Is this post making sense? Contrasting views are certainly welcome.

Steve
#business #mentor #owner #successful
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  • Profile picture of the author dave_hermansen
    I couldn't agree more - especially about the part where you ask to help them and learn from doing. Most successful people in this business that I know work a minimum of 60 hours per week. They don't have time to be your mentor. They are more than happy to "accidentally" coach anyone who is willing to take the load off of them, though.
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    • Profile picture of the author OptedIn
      Originally Posted by dave_hermansen View Post

      Most successful people in this business that I know work a minimum of 60 hours per week..
      IMHO, If they're still working a minimum of 60 hours per week, they're not as successful as your giving them credit for. They're slaves to their business.
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      • Profile picture of the author dave_hermansen
        Originally Posted by OptedIn View Post

        IMHO, If they're still working a minimum of 60 hours per week, they're not as successful as your giving them credit for. They're slaves to their business.
        Or, they're trying to make even more. Some people are happy making money; some people are happy making lots of money; some people are happy making lots and lots of money.

        A large percentage of the most successful people never really stop working. Some may call that being a "slave" to their business. Most of the people I know who work that many hours who don't really have to do so because they truly love what they do. They love the challenge and the rewards. It's what they would be doing for fun.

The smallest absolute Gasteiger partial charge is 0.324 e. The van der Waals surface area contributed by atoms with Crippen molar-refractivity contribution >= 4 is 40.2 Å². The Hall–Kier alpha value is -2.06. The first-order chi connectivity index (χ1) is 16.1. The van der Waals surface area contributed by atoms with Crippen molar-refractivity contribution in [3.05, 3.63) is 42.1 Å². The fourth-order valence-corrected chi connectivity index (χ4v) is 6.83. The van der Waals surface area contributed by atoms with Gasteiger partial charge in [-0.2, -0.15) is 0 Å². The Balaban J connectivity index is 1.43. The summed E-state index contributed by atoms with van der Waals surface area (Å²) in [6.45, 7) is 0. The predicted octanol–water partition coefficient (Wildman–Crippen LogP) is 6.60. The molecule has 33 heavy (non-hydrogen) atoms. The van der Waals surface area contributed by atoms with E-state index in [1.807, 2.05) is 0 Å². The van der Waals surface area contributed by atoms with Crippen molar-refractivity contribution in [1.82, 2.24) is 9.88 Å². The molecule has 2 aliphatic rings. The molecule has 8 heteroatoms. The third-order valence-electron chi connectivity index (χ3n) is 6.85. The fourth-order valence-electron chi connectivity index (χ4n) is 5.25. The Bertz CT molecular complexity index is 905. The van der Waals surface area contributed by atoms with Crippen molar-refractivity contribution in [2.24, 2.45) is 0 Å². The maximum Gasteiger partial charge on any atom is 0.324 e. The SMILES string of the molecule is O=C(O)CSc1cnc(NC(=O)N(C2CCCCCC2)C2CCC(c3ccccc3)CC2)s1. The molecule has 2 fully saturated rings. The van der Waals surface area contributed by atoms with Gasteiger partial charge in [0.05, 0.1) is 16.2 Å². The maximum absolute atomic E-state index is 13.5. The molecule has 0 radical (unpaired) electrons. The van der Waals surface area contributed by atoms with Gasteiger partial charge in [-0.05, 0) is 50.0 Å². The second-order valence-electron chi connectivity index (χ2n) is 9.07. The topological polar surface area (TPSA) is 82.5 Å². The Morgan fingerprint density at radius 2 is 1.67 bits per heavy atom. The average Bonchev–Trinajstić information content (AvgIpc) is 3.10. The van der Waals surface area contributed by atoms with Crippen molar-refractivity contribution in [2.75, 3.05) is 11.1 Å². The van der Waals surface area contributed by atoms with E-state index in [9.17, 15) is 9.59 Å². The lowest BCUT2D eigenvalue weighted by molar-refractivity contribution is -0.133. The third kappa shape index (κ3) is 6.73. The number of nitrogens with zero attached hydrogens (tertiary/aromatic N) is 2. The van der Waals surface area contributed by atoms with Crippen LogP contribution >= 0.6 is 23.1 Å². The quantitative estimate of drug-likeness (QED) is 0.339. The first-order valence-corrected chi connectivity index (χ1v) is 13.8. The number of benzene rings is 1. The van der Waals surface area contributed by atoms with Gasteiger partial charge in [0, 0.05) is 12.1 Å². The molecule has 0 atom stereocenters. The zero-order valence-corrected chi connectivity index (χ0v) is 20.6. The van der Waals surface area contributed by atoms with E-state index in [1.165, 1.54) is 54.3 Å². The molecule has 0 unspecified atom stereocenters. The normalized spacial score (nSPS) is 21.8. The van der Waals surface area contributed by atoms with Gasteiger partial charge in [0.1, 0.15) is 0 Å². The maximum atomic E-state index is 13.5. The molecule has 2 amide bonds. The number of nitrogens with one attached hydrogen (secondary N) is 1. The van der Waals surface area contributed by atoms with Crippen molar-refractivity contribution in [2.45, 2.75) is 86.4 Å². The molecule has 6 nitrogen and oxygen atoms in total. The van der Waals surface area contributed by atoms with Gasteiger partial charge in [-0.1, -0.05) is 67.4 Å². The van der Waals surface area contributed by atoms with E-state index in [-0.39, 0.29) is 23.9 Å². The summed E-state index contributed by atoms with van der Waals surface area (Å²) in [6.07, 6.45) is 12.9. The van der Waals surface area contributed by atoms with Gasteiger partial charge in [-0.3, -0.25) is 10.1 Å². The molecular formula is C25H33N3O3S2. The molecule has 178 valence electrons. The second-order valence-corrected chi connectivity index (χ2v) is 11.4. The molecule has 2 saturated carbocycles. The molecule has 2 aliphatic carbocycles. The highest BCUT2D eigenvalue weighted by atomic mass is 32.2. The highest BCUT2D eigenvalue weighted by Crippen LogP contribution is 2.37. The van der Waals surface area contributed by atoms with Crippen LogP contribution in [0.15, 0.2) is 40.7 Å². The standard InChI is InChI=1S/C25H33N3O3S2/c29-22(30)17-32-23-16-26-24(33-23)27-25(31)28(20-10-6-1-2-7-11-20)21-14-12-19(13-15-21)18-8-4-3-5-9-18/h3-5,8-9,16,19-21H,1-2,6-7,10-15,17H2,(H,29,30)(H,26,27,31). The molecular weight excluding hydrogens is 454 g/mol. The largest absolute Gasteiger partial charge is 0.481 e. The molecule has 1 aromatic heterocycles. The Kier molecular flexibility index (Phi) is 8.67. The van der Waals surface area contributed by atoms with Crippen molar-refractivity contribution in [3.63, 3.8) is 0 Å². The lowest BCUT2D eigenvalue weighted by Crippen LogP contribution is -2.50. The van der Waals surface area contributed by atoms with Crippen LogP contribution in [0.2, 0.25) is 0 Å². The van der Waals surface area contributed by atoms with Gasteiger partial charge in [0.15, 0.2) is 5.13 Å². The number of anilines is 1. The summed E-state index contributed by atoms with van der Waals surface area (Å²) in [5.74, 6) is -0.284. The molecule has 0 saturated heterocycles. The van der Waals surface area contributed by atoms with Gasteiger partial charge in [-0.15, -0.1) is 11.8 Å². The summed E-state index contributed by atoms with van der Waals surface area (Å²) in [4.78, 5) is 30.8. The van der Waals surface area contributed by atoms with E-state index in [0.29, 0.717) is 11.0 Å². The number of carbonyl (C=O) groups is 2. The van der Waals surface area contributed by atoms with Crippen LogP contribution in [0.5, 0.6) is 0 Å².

There are much worse things than loving what you do to make money.
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        • Profile picture of the author OptedIn
          Originally Posted by dave_hermansen View Post

          Or, they're trying to make even more. Some people are happy making money; some people are happy making lots of money; some people are happy making lots and lots of money..
          My observations in life has shown me that when people need to make lot and lots of money, it's usually to offset unhappiness in another aspect of their life. I've seen it many times.

          There's more to life than making money and if that's the main focus of your life, you may be alive, but you're certainly not 'livin'. :-)
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          • Profile picture of the author dave_hermansen
            Originally Posted by OptedIn View Post

            My observations in life has shown me that when people need to make lot and lots of money, it's usually to offset unhappiness in another aspect of their life. I've seen it many times.

            There's more to life than making money and if that's the main focus of your life, you may be alive, but you're certainly not 'livin'. :-)
            Everybody has different things that make them happy. Some people absolutely love their work and that makes them happy. To each, his own.
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            • Profile picture of the author OptedIn
              Originally Posted by dave_hermansen View Post

              Some people absolutely love their work and that makes them happy.
              Very, true, but that wasn't your assertion. You were talking about how the pursuit of more and more money is what is making them happy.

              Some people work for peanuts and are very happy. Some people with all the money a person could hope for are some of the most miserable human beings you will ever meet, regardless of the belief you may have that they are happy making all that money

              Hey - I think I just came up with a new saying. It goes like this. "Money can't buy happiness." Loving your work, even if it barely pays the bills can. Some of the happiest people I know are what are commonly referred to as, 'starving artists.' It's not a life I would choose, but as someone once said - "To each his own."